The News: A new report from Strategy Analytics indicates that Samsung and Vivo were the fastest growing 5G smartphone vendors in Q1 2021, with Samsung growing 79% QoQ, and Vivo growing 62% QoQ, as overall global 5G smartphone shipments grew 6% QoQ. You can find the Strategy Analytics report here.
New Report Points to Samsung and Vivo as World’s Fastest Growing 5G Smartphone Vendors in Q1 2021
Analyst Take: Strategy Analytics’ latest numbers on 5G smartphone vendors confirm several trends we anticipated last year. I believe there are four key 5G handset shipment trends to be aware of for 2021. These are:
First, global demand for 5G smartphones is strong, as evidenced by nearly 136 million 5G phones having shipped worldwide in Q1. At this rate, we could see global shipments of 5G phones exceed 600 million units by the end of 2021, a vast improvement from the roughly 270 million shipped in 2020.
Second, the solid 6% QoQ bump in Q1 is primarily attributable to growing demand for 5G smartphones in Chinese, U.S., and Western European markets, where 5G infrastructure deployments have managed to stay on track during 2020 despite COVID-19, and where demand for 5G devices and services is becoming normalized.
Third, we expected that Samsung would have a very strong 2021. Demand in North America, Europe, and South Korea for the Galaxy S21 5G, S21 ultra 5G and S21+ 5G in particular, have helped Samsung push to roughly 17 million units shipped in Q1. The fact that its 5G smartphone business grew nearly 80% QoQ also signals that consumer trust in Samsung is improving.
And fourth, that hot 5G smartphone brands like Xiaomi , Vivo, and Oppo would continue to capture a healthy portion of the market share left open by Huawei’s current rough patch, particularly in Europe. I think it’s also smart to watch Honor in the coming 12 to 24 months. Case in point: Vivo was the next fastest growing 5G smartphone brand in Q1 behind Samsung, with 62% QoQ growth to reach a whopping 19 million units shipped worldwide, but mostly concentrated in China and Europe.
Oppo, for its part, grew 55% QoQ in Q1, while Xiaomi grew 41% QoQ, both benefiting from strong demand in China, but increasingly in Europe as well.
Apple’s 23% QoQ dip in Q1 can be attributed to an unusually high volume of iPhone sales in Q4, mostly because of the high demand for iPhones leading into the Christmas season. That’s nothing to worry about, however, based on Strategy Analytics’ numbers, Apple shipped 40 million 5G smartphones in Q1 2021, more than any other single 5G smartphone vendor. Although Android still commands the smartphone market, Apple manages to own almost 30% of 5G phone shipments.
Per the Strategy Analytics report, here’s what those Q1 2021 5G smartphone shipment numbers look like:
- Apple: 40.4 million units
- Oppo: 21.5 million units
- Vivo: 19.4 million units
- Samsung: 17 million units
- Xiaomi: 16.6 million units
- Everyone else: 20.8 million units
- Total: 135.7 million units
One point to remember as you look at these numbers is that these brands enjoy different regional strongholds. Chinese smartphone makers tend to have a very strong footprint in the Chinese market and a fairly strong one in Europe, but still get very little play in the U.S. market. Conversely, Samsung and Apple have extremely strong footprints in the U.S. and European markets, and a weaker foothold in China. That helps explain why even though Vivo and Oppo shipped millions more 5G smartphones than Samsung in Q1, they saw slower growth in global 5G phone shipments than Samsung.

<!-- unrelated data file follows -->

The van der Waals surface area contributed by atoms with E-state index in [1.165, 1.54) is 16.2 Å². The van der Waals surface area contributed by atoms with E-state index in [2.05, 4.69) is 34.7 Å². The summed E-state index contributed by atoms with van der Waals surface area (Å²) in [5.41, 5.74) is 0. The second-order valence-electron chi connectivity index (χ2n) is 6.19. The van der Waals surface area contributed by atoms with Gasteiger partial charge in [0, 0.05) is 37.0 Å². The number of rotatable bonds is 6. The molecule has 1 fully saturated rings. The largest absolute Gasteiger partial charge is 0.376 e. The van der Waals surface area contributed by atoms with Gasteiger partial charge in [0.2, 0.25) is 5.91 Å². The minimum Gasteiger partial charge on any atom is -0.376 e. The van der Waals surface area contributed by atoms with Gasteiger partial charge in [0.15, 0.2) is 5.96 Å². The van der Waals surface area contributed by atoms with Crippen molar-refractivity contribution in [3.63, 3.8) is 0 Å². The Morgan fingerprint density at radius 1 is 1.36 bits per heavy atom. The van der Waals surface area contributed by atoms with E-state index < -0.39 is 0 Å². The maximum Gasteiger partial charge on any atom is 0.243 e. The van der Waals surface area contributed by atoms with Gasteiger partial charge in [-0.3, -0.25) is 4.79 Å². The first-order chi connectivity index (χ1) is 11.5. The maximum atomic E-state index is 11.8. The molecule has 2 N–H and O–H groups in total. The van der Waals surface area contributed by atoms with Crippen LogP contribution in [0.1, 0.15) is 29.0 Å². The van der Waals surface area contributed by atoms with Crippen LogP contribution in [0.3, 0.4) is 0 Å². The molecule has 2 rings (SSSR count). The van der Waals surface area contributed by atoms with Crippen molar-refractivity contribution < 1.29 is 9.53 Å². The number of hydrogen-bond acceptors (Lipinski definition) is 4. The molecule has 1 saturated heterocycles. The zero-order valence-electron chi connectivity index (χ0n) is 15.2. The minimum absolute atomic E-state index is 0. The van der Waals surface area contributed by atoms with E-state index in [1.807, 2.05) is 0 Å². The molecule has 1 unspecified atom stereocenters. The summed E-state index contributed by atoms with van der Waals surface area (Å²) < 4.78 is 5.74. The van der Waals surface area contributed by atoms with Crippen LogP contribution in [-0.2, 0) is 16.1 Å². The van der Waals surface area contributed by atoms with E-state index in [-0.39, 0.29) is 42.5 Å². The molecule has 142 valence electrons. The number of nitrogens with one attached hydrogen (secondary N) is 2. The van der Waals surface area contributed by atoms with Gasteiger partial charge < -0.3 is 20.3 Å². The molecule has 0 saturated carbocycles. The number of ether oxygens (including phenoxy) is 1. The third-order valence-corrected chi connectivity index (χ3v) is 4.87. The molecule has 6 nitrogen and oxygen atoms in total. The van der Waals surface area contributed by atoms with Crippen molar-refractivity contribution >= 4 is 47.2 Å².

5G vs. 4G: 2021 Will Be the Last Year That global 4G Handset Shipments Outpace 5G Handset Shipments
This is it. Without doubt, 2021 will be the last year that global 4G handset shipments outpace 5G handset shipments. To put these numbers in perspective, globally, overall mobile phone sales (not limited to 5G devices) grew 26% QoQ in Q1 and 22% YoY. The top three global smartphone vendors remained the same in 2021 as in 2020: Samsung with 76.7 million units shipped, Apple with 58.5 million units shipped, and Xiaomi with 49 million units shipped, according to Gartner Research.
And while the overall U.S. smartphone market experienced a slight QoQ contraction in Q1 2021 after a remarkably strong Q4 2020, it still saw 19% YoY growth. Note that 57% of all smartphone sales in the U.S. in Q1 2021 were 5G devices.
Globally, 5G device sales still amount to less than 50% of overall smartphone sales, but we could see that change by year end. More conservative estimates put the inflection point of 5G device shipments outpacing 4G device shipments in 2022. I believe that the acceleration of 5G adoption that will push 5G device shipments over 4G device shipments will be predicated on the broad availability of sub-$399 5G devices enabled by low-cost 5G chipsets like we’re seeing Qualcomm focus on. I anticipate that as many as 1 in 3 5G devices shipped by the end of Q4 2021 will be priced below $399, and we could see that shift happen either in Q4 2021 or H1 2022.
Meanwhile, I expect to see 2021 global 5G smartphone shipments more than double YoY compared to 2020. So long as the global chip shortage continues not to impact the mobile handset industry, breaking past 600 million 5G handset shipments in 2021 seems more than achievable.
Disclosure: Futurum Research is a research and advisory firm that engages or has engaged in research, analysis, and advisory services with many technology companies, including those mentioned in this article. The author does not hold any equity positions with any company mentioned in this article.
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The original version of this article was first published on Futurum Research.